The Court erred by holding that the newly-submitted evidence, which was a statement by a law enforcement officer indicating that encroachment onto the right-of-way was a trespass, did not raise any material issue of fact. The newly-submitted evidence consisted of a document, written only two (2) days after this Court's hearing on the motions for summary judgment. The author of the document is a law enforcement officer who is also a resident of the same subdivision as Plaintiff. The officer wrote that any encroachment onto the right-of-way in front of his home would be considered trespass. This fact is material because it further evidences the intent of the parties to the Covenant. Even the law enforcement officer believed that he had a possessory interest in the right-of-way in front
99

Clayton County v. Billups Eastern Petroleum Co., 104 Ga. App. 778 (1961). Plaintiff's Opposition, p. 10. 21

100

of his home.101 This additional fact should have been considered in the light most favorable to Plaintiff, rather than being discarded as being immaterial. G. The Court Erred by Holding that Plaintiff's Argument Lacks Merit and is Without Support or Basis in Fact or Law.

The Court erred by holding that Plaintiff's arguments lacked merit and were without support or basis in fact or law.102 Specifically, all of Plaintiff's arguments were supported by facts that were admitted in judicio by Defendants. Additionally, Plaintiff provided ample statutory and case law for each of the arguments in Plaintiff's Motion for Summary Judgment and Plaintiff's Opposition to Defendants' Motion for Summary Judgment. The Court's failure to view all of Plaintiff's recited facts in the light most favorable to Plaintiff, despite the fact that almost all of those facts were based on Defendants' own admissions, is legal error. IV. CONCLUSION The Court is required to view all facts, both those presented in written briefs and presented during oral arguments, in the light most favorable to Plaintiff, who is the non-moving party for purposes of the Cross-Motion for Summary Judgment. The Court failed to resolve all of the facts in favor of Plaintiff, thereby committing reversible error. Additionally, the Court erred, as a matter of law, by applying an ownership analysis to standing when all that is necessary is for Plaintiff to show "bare possession." The Court also erred by holding that the Covenant provided only an "undefinable" right to Plaintiff, even when the express language of the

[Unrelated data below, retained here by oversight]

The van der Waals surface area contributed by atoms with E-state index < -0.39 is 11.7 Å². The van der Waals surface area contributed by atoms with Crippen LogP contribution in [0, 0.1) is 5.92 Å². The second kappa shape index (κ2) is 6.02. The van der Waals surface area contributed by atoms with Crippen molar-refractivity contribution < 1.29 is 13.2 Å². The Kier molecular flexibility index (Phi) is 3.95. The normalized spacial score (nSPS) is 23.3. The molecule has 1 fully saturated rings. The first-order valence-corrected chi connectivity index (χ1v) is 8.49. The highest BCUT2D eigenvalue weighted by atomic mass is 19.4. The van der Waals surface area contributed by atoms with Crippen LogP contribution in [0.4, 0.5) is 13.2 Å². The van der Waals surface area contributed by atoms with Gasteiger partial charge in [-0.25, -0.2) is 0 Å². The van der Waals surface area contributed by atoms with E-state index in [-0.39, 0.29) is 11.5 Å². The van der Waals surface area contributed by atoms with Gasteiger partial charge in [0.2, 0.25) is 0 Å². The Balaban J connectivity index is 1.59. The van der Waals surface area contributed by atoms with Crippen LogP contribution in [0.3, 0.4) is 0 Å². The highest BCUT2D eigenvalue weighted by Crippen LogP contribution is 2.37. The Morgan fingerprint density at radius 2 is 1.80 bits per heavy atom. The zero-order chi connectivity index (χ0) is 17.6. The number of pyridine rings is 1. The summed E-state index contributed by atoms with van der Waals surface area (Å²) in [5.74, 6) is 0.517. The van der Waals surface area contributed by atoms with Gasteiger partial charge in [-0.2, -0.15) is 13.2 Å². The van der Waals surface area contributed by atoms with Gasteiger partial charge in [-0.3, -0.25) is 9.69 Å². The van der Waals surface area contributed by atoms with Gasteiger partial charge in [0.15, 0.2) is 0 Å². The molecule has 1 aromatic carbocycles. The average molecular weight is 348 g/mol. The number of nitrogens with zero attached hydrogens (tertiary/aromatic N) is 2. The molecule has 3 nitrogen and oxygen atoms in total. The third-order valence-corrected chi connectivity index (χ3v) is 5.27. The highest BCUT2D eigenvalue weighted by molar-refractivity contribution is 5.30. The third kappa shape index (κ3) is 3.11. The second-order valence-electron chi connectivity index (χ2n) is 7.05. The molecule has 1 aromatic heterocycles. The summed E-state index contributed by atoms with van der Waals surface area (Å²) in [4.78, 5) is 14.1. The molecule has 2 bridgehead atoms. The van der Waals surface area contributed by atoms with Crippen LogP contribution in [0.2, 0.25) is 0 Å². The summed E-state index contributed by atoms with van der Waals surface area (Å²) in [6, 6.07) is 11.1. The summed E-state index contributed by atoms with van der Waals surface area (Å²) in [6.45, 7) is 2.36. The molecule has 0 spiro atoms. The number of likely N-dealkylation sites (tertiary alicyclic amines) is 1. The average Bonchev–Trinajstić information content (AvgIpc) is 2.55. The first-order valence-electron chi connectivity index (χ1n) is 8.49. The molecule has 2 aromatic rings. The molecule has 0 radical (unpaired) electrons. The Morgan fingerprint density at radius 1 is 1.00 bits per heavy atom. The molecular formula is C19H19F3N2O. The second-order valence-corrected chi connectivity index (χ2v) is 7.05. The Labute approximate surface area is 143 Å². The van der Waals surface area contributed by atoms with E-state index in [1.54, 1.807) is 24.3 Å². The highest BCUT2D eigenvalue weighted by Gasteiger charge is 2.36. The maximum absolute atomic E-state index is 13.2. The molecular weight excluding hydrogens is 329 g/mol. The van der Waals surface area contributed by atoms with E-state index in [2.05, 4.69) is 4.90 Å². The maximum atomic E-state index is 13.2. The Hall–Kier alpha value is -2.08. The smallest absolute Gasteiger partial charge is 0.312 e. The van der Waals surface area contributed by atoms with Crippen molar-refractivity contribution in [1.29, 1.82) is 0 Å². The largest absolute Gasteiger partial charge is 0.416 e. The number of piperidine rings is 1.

101

See, Plaintiff's Motion for Leave to Supplement the Record in Plaintiff's Opposition to Defendants' Cross-Motion for Summary Judgment Due to the Discovery of New Evidence. 22

Covenant defined an enforceable right for Plaintiff. The Court further erred by holding that any interest defined by the Covenant was insufficient to rise to the level of a possessory interest under Georgia law, even though Georgia law only requires "bare possession" for standing to bring a suit for trespass. Lastly, the Court erred by holding that OCGA § 51-9-10 only grants a right of action for interferences with a right of access to a public right-of-way, even though the statute expressly provides a cause of action for interference "with such possession in any manner." Plaintiff respectfully requests that the Court GRANT Plaintiff's Motion for Reconsideration, GRANT Plaintiff's Motion for Summary Judgment, and DENY Defendants' Motion for Summary Judgment. 19 October 2006. Respectfully submitted,

SAM HAN, P.C. Sam S. Han Sam S. Han Georgia Bar Number 322284 SAM HAN, P.C. 330 Bloombridge Way Marietta, GA 30066 Phone: (404) 514-8237 email: sam.han.pc@gmail.com

102

Order, ¶¶ 21-30. 23

THE SUPERIOR COURT FOR THE COUNTY OF COBB STATE OF GEORGIA CHRISTOPHER MOSES Plaintiff, v. TRATON CORP., et al. Defendants. ] ] ] ] ]

Civil Action File No.05-1-8395-35 JURY TRIAL DEMANDED

CERTIFICATE OF SERVICE AND FILING This is to certify that on this day I filed with the Court and served the within and foregoing: (1) PLAINTIFF'S MOTION FOR RECONSIDERATION AND MEMORANDUM SUPPORTING PLAINTIFF'S MOTION upon the following via first class mail, postage prepaid, and properly addressed as follows: J. Kevin Moore, Esq. Attorney for Defendants Moore Ingram Johnson & Steele 192 Anderson Street Marietta, Georgia 30060 19 October 2006. Respectfully submitted,

Sam S. Han

Sam S. Han Georgia Bar Number 322284 SAM HAN, P.C. 330 Bloombridge Way Marietta, GA 30066 Phone: (404) 514-8237 email: sam.han.pc@gmail.com 24